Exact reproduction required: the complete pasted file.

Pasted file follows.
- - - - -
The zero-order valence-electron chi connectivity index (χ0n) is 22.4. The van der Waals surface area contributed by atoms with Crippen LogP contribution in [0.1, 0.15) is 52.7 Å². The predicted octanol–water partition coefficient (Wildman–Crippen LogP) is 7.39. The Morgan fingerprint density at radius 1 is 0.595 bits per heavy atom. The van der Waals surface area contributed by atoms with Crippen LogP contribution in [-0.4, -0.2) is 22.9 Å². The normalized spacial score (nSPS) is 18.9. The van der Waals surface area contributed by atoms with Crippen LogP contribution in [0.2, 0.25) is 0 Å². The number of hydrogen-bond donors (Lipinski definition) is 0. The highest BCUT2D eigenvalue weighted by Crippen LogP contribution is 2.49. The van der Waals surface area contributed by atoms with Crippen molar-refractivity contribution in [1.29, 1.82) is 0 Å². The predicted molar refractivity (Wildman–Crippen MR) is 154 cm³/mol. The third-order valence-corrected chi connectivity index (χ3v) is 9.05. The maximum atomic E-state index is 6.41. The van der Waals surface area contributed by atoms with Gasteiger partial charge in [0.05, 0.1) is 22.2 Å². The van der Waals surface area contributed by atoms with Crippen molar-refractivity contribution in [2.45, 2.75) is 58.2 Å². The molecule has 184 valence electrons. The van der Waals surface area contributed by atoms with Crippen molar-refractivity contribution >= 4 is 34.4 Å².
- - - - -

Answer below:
The zero-order valence-electron chi connectivity index (χ0n) is 22.4. The van der Waals surface area contributed by atoms with Crippen LogP contribution in [0.1, 0.15) is 52.7 Å². The predicted octanol–water partition coefficient (Wildman–Crippen LogP) is 7.39. The Morgan fingerprint density at radius 1 is 0.595 bits per heavy atom. The van der Waals surface area contributed by atoms with Crippen LogP contribution in [-0.4, -0.2) is 22.9 Å². The normalized spacial score (nSPS) is 18.9. The van der Waals surface area contributed by atoms with Crippen LogP contribution in [0.2, 0.25) is 0 Å². The number of hydrogen-bond donors (Lipinski definition) is 0. The highest BCUT2D eigenvalue weighted by Crippen LogP contribution is 2.49. The van der Waals surface area contributed by atoms with Crippen molar-refractivity contribution in [1.29, 1.82) is 0 Å². The predicted molar refractivity (Wildman–Crippen MR) is 154 cm³/mol. The third-order valence-corrected chi connectivity index (χ3v) is 9.05. The maximum atomic E-state index is 6.41. The van der Waals surface area contributed by atoms with Gasteiger partial charge in [0.05, 0.1) is 22.2 Å². The van der Waals surface area contributed by atoms with Crippen molar-refractivity contribution in [2.45, 2.75) is 58.2 Å². The molecule has 184 valence electrons. The van der Waals surface area contributed by atoms with Crippen molar-refractivity contribution >= 4 is 34.4 Å².